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A Very Basic explanation of
Rocket Science

"How rockets work" can be explained easily and without much fuss. When you see a spacecraft blasting off it might be tempting to think it could be something to do with fire, or maybe that the machine is somehow pushing against the ground, but the truth is much more simple and can be shown by some simple experiments that you can do to demonstrate the principle. Rockets work by REACTION, as in "action and reaction", and is like the RECOIL when firing a gun.

You can demonstrate this with a boat. It's a slightly unusual boat, because it's a rowing boat with no oars, floating on a perfectly calm lake, and onboard the boat there's a small cargo of medium-sized stones. You're not stranded there floating on the lake, even with no obvious form of propulsion. Take a stone and throw it at some speed as far as it will go off the back of the boat. Then take another stone and throw it, and so on. After a while you notice the boat is moving slowly forwards. The force you have put into throwing the stones has also pushed you in the opposite direction. It might seem incredible, but that's rocket propulsion!

Another example of the same kind of idea is to sit on a skateboard facing backwards and fire a gun. (Don't try this, as it's clearly silly, and someone might get hurt!). Obviously most of the energy goes into the bullet, but regardless of where the bullet ends up, the recoil on the gun causes the skateboard to move forwards. Again, that's rocket propulsion.

The principle is known by scientists as "Newton's Third Law of Motion", or as a much-misquoted philosophical principle "to every action there is an equal and opposite reaction".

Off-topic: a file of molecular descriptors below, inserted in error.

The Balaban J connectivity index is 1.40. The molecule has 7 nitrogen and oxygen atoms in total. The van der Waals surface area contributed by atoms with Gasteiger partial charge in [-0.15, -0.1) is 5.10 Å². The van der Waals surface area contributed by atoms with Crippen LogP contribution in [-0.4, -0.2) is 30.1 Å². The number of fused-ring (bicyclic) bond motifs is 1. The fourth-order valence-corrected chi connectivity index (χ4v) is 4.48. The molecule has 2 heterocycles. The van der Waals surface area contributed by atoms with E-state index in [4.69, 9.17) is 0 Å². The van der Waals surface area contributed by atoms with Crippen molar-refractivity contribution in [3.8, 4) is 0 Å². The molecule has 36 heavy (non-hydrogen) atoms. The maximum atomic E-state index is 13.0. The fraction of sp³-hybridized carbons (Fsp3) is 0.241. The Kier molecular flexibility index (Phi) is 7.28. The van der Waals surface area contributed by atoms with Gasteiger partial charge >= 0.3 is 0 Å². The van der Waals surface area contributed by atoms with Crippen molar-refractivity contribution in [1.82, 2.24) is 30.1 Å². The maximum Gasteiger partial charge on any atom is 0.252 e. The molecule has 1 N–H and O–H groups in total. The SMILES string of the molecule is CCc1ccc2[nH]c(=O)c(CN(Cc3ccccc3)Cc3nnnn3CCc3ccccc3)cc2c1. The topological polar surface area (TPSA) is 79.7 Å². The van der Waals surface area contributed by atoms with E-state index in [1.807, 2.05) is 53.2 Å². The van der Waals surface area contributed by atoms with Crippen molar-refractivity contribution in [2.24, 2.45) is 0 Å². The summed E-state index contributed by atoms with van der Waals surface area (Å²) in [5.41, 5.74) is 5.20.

Yes, it really is true; rockets move forwards by chucking stuff backwards. It's the recoil or "reaction" that does the trick. A similar trick is used by Dyno-Rod as their drain-cleaning nozzle pushes itself upstream by forcing water out of the back end.

To force a huge spacecraft up into space requires a vast amount of stuff to be chucked out of the back very fast. But that is, in effect, what is being done. rockets2.jpg

Extra things about this:

* The point about "most of the energy goes into the bullet", yes it's true. Although the momentum is shared out equally, the energy of the projectile is much more than that of the object being recoiled. Not good news for spacecraft designers, who would like to see loads of energy going into propelling their flying machine and not being wasted in clouds of flaming vapour.

* On your boat, you're going to run out of stones. Again, true. In fact, to get a rocket powered spacecraft into space, it needs about seven times as much fuel as the weight of the craft. That's like going to a filling station and trying to put into your tank as much fuel as seven times the weight of your car.

What makes it worse is that you're having to carry all the fuel up there. It's like climbing a mountain with several days' food in your backpack, and then when you're almost up the mountain, the food you eat has cost you all that energy to carry it up that far!

* As the idea is to get a spacecraft to get up into space, a vast amount of energy is required. Almost all of this goes into fire and into ejecting the stuff. Because of the vast amounts of energy required, the heat of the continuous explosion, and the requirement to carry highly inflammable fuel, the whole business of rocketry is quite dangerous and expensive.

For this and other reasons, spacecraft designers are very keen to find alternative forms of spacecraft propulsion systems!

A few other references: How ORBITS work, space and astronomy, science, flying, a picture showing the edge of space, boats, a picture of some rocket engines, skateboarding, science museum, very basic astronomy, gadget stores, etc. Also if you want to see a nice picture of a NASA space shuttle launch, there's quite a good one on the page about ESS Data Recovery, or at least it used to be there before there was something found in the image tags.